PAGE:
Every week, my newsletter subscribers get links to some of the goodies that I’ve come across on the internets.
Here were the goodies that my peeps got their learn on in July.
If you want to get a copy of my weekend learning goodies every Friday, fill out the form below. That way you can brag to all your friends about the cool things you’ve learned over the weekend.
[yikes-mailchimp form=”1″ submit=”Hell yes I want weekend learning goodies every Friday!”]
Table of Contents
Biggest Lesson of the Month
You can’t change people.
Change has to come from within. It comes back to the whole you can lead a horse to water but can’t make it drink kinda thing.
So how do we elicit behavior change in our profession? That is the major goal after all. Change maladaptive behaviors to make our clients healthier and perform better.
I think the most successful way to do so is by setting yourself up to be the perfect example. To be a guide, a mentor, someone that your client can look up to. That involves both talking the talk and walking the walk. If you can achieve this status and be authentic, clients will look up to you. They’ll be more open to your persuasion.
You’ll better guide them along the path.
Though I live a pretty healthy lifestyle, I know I can always be better. Personally, I worked on being a better example the last couple months by cleaning up my diet even further, being militant with my sleep, going through cognitive behavioral therapy, and minimizing harmful things that I know won’t help move the needle.
I still have a ways to go, but going through each of these individual processes has helped me better appreciate how hard change is, but also gives me experience, which may allow me to help others on a similar path.
Where is the hole in your health game? Are you taking steps today to get better? Comment below and let us know.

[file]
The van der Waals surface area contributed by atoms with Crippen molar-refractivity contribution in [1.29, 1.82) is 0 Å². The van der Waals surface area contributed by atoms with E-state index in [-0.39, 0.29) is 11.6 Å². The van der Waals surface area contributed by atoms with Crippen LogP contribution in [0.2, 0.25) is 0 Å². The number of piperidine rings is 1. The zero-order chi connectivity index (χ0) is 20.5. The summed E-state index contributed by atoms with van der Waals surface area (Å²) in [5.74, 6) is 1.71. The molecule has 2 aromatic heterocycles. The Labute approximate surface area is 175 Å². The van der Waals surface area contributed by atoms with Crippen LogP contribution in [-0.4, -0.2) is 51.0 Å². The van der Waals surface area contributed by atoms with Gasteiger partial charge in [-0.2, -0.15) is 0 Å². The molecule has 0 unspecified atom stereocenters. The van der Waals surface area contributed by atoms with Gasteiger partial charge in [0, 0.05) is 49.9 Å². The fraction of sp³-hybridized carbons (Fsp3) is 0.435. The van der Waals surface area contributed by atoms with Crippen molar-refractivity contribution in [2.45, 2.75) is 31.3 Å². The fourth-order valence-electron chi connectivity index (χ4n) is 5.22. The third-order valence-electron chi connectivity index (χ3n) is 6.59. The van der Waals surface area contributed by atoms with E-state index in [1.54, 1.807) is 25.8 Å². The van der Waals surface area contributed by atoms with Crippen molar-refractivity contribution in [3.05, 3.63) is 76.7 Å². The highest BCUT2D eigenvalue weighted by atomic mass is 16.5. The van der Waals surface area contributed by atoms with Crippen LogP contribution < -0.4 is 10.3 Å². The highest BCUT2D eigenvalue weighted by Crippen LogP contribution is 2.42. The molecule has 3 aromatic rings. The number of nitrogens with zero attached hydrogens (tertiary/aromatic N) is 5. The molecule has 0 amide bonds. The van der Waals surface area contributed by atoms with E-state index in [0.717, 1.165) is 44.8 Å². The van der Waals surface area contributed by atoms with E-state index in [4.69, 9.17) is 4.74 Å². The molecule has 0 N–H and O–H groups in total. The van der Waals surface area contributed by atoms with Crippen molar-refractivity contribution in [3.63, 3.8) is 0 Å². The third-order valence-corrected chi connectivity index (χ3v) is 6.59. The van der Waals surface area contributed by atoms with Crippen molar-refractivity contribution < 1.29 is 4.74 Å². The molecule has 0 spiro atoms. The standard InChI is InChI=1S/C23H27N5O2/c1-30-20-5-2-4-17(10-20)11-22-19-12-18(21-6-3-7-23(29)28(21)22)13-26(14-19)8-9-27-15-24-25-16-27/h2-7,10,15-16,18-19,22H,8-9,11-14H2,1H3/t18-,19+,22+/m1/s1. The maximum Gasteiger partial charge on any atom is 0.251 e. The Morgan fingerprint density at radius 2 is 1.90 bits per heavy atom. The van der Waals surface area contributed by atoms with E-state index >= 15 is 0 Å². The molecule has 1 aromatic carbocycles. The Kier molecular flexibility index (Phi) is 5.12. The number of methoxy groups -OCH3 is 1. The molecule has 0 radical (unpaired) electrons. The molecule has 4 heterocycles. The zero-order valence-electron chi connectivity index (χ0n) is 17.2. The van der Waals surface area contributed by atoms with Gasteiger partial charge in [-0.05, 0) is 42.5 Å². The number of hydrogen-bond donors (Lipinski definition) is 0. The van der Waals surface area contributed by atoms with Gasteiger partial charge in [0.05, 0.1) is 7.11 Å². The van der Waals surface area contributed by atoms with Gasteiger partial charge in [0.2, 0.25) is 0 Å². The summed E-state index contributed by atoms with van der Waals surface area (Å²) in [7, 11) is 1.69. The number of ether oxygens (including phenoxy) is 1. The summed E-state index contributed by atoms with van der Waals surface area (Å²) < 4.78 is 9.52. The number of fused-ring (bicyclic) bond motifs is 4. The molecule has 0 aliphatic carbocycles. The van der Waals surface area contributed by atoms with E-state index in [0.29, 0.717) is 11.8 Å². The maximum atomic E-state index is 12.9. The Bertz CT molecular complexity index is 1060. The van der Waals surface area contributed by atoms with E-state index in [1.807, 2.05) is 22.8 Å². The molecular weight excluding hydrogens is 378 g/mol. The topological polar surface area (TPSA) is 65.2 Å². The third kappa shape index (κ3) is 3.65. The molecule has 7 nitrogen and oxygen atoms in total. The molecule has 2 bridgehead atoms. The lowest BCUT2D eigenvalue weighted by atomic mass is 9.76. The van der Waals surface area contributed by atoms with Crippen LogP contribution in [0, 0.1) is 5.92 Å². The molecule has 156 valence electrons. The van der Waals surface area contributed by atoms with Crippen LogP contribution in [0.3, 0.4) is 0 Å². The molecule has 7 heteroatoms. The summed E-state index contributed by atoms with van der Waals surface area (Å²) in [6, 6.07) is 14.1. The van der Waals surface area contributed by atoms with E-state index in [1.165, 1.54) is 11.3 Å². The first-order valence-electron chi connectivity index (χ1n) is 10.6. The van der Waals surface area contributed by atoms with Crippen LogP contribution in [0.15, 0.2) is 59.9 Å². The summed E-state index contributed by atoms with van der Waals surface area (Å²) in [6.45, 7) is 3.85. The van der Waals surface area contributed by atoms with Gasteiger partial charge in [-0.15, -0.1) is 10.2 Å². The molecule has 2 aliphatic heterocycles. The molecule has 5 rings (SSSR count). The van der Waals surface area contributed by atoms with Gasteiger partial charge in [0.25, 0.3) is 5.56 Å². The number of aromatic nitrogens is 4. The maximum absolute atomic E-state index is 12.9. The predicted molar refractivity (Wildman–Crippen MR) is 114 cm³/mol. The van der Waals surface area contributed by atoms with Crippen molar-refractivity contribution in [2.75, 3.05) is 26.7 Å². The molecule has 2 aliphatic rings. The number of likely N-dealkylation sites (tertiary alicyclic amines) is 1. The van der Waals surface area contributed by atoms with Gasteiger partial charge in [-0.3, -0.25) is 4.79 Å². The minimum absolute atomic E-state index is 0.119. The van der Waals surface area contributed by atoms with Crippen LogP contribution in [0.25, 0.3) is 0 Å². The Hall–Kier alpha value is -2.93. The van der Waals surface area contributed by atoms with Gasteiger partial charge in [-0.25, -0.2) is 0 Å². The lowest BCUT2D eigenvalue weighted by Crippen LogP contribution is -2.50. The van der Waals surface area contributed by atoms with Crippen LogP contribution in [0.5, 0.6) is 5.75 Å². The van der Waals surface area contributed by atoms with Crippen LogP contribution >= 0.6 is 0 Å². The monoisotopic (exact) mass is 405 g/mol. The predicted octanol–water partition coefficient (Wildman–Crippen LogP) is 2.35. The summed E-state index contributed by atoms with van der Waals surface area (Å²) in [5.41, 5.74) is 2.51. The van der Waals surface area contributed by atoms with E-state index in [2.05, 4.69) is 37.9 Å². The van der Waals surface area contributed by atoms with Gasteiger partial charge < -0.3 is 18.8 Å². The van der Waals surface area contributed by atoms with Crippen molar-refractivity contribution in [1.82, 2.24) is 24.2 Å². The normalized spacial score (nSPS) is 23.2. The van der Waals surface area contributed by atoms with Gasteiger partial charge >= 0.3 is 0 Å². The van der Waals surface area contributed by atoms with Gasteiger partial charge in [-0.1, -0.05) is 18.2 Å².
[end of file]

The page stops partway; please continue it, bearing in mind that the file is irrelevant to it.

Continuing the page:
The how-to guide for interdisciplinary care
This journal article is one of the best I’ve come across in a minute. It’s very much a 30,000 foot view, but goes into a model for bringing all disciplines together to take sports performance to the next level.
Glazier (the author) goes into constraints, models, and a ton of variability talk. It’s incredibly dense, but provides a great framework for anyone who works with humans.
Sometimes you should just breathe instead of getting after it
Lucy Hendricks crafted a carefully written post on when restorative days are warranted in training.
A lot of times these days are poo-pooed in favor of hard training sessions, but there are four types of clients who would benefit from less intensive days. Check out the post to learn more.
Be a better person
I’ve been jamming a lot on the Jordan Harbinger Podcast lately, listening to most of the interesting Feedback Friday Q&As, and the dudes advice on handling interpersonal situations is quite good.
For those who haven’t heard of Jordan, he used to be the guy who ran The Art of Charm podcast, and you probably want to start going through his stuff if you want to be a better person, sell more effectively, and handle conflict.
A super easy way to learn languages
if you haven’t heard of Duolingo, then you probably need to get on this.
This free app provides easy to implement, yet challenging drills that teach you several different languages. The progressive difficulty makes recalling words and speaking the language mandatory.
While I can’t carry on a conversation in Spanish yet, I can at least say enough to flirt with someone 😉
A new 5 second rule
Got this recommendation (thanks Dhana) for a book called “The 5 Second Rule,” and no, you can’t eat stuff off the floor, but you can get things done better.
Simple rule, when you hesitate with something, you count “5, 4, 3, 2, 1” and then do it. Sounds easy, but you’d be amazed with how this works. Hesitate no more.
Here’s how to ask the right questions